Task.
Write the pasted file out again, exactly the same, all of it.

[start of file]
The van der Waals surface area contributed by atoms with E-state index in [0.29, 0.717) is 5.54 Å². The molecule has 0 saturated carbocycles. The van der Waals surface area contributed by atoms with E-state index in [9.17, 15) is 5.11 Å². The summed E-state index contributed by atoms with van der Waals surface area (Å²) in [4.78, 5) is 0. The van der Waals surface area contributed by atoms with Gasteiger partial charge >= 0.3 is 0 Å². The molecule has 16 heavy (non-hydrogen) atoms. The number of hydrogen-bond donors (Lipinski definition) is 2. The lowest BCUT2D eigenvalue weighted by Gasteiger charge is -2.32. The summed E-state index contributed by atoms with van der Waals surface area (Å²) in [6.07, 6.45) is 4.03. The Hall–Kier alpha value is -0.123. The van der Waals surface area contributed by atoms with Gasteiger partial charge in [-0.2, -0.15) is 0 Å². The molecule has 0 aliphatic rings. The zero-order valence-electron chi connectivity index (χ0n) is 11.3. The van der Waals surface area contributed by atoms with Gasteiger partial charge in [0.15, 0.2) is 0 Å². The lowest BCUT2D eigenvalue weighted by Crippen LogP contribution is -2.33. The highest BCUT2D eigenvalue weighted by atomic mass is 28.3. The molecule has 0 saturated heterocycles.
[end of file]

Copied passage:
The van der Waals surface area contributed by atoms with E-state index in [0.29, 0.717) is 5.54 Å². The molecule has 0 saturated carbocycles. The van der Waals surface area contributed by atoms with E-state index in [9.17, 15) is 5.11 Å². The summed E-state index contributed by atoms with van der Waals surface area (Å²) in [4.78, 5) is 0. The van der Waals surface area contributed by atoms with Gasteiger partial charge >= 0.3 is 0 Å². The molecule has 16 heavy (non-hydrogen) atoms. The number of hydrogen-bond donors (Lipinski definition) is 2. The lowest BCUT2D eigenvalue weighted by Gasteiger charge is -2.32. The summed E-state index contributed by atoms with van der Waals surface area (Å²) in [6.07, 6.45) is 4.03. The Hall–Kier alpha value is -0.123. The van der Waals surface area contributed by atoms with Gasteiger partial charge in [-0.2, -0.15) is 0 Å². The molecule has 0 aliphatic rings. The zero-order valence-electron chi connectivity index (χ0n) is 11.3. The van der Waals surface area contributed by atoms with Gasteiger partial charge in [0.15, 0.2) is 0 Å². The lowest BCUT2D eigenvalue weighted by Crippen LogP contribution is -2.33. The highest BCUT2D eigenvalue weighted by atomic mass is 28.3. The molecule has 0 saturated heterocycles.